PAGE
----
Council threatened with legal action for breach of Act

Alexandra Half Mile Reserve Community Group spokesman Chris Winter addresses the Central Otago...
Alexandra Half Mile Reserve Community Group spokesman Chris Winter addresses the Central Otago District Council during the public forum at yesterday’s meeting. PHOTO: SHANNON THOMSON
The fight for the pine trees at the Half Mile Reserve is stepping into the legal arena.

The Central Otago District Council’s plans to fell the trees on the reserve at Alexandra’s southern entrance have proven contentious, with residents up in arms to save their beloved trees.

The reserve officially closed today in preparation for the tree felling, which is scheduled to start next Tuesday.

The council is seeking feedback on restoration and landscape plans for planting that would take place in about a year’s time.

On Tuesday councillors were sent a copy of a letter addressed to the council acting chief executive from special counsel Kristy Rusher, on behalf of the Alexandra Half Mile Reserve Community Group, advising the council it was in breach of its statutory obligations under the Reserves Act 1977.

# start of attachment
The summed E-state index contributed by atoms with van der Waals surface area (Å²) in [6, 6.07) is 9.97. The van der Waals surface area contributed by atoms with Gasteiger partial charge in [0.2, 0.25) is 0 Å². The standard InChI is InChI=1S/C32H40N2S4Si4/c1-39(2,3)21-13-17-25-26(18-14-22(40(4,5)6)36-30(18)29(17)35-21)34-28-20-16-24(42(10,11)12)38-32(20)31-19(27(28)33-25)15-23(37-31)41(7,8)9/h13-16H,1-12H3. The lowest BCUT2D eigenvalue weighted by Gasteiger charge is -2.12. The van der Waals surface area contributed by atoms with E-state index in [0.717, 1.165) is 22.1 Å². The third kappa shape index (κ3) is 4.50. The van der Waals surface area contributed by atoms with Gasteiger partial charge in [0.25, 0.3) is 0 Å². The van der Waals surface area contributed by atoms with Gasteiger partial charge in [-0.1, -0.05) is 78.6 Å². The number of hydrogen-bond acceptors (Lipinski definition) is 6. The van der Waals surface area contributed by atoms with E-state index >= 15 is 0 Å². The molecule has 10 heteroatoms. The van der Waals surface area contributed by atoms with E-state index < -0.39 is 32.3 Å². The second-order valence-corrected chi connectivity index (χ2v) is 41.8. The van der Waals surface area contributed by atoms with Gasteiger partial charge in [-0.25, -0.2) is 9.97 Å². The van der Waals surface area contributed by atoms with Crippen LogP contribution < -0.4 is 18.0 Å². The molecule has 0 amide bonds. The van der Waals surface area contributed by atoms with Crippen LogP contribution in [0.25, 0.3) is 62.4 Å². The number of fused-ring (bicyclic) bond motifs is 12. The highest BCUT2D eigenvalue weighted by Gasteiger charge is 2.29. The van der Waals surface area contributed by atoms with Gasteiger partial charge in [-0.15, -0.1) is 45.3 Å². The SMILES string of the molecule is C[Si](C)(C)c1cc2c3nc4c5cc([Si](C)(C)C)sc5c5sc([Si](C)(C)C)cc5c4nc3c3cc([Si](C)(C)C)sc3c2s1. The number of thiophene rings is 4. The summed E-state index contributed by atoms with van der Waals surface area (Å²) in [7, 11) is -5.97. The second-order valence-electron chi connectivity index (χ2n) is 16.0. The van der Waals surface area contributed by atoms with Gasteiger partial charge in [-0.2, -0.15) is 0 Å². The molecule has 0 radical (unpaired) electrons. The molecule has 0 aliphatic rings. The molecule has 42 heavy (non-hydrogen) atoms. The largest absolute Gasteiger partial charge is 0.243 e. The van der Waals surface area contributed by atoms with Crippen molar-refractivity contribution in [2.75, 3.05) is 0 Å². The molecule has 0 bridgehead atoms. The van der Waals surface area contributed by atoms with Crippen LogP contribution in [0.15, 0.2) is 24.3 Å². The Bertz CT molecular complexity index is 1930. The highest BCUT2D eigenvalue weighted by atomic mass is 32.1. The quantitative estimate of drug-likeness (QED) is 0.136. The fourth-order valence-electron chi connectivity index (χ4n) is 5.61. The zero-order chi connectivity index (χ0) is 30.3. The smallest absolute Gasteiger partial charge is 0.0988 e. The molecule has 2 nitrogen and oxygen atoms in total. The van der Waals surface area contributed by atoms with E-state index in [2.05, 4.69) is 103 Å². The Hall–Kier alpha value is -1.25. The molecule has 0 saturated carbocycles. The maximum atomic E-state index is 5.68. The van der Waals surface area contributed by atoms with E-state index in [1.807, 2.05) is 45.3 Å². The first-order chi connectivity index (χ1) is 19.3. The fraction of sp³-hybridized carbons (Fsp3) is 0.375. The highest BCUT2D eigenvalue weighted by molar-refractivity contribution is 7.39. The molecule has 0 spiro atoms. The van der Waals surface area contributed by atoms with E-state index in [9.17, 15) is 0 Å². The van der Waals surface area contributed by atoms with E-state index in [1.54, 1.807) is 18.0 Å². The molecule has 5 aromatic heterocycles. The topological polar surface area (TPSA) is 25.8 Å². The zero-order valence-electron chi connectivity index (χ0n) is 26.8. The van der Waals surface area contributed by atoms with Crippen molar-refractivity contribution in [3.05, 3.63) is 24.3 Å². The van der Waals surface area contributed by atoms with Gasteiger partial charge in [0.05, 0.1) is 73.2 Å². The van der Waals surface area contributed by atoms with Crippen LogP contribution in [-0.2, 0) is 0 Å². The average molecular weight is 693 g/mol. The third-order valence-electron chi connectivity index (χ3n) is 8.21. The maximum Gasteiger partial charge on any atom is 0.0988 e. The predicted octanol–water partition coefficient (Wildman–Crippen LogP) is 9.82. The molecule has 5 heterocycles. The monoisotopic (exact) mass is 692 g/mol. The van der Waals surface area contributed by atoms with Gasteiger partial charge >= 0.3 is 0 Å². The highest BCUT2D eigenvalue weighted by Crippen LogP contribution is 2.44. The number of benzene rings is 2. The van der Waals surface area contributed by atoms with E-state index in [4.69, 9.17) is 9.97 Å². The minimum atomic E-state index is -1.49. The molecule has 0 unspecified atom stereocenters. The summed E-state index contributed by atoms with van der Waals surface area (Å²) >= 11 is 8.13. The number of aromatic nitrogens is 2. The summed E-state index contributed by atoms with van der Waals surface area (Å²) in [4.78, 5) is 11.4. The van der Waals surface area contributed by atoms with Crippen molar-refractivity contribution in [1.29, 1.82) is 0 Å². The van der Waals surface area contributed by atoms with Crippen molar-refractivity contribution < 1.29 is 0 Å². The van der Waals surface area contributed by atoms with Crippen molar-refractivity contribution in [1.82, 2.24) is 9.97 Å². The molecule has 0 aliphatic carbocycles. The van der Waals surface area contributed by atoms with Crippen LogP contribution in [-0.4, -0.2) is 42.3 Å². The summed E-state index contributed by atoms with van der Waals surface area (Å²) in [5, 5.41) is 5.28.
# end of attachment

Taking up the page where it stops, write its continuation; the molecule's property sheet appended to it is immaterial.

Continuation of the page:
In a copy of the letter obtained by the Otago Daily Times, the group said the Central Otago council had failed to have a reserves management plan in place for the reserve as required under the Act.

It also said that under section 42(3) of the Act, the council "may not commence the removal of the trees without first providing for the replacement, planting or restoration of the trees to be removed".

"The council is therefore in breach of several of its statutory obligations under the Act, should the removal of trees commence before the council has made necessary provision for the protection of the gecko population, a complaint to the Ombudsman will follow regarding the breach of this statutory duty," the letter said.

It went on to say a judicial review application based on "council’s breach of the statutory duties" could seek the decision to authorise the removal of the trees be vacated and see the council served with an injunction to prevent the trees being felled.

The group asked the council to suspend plans to remove the trees by 5pm yesterday or risk legal action.

During the public forum at yesterday’s council meeting, group spokesman Chris Winter drew councillors’ attention to the letter and said the group felt it had no other options.

A council spokeswoman confirmed the council had received the letter by late Tuesday and had "not yet had the time to review its contents".

Speaking to the ODT last night, Mr Winter said he was contacted by the council just before the 5pm deadline and advised the council had not been able to form a response in that timeframe.

shannon.thomson@odt.co.nz

 

 

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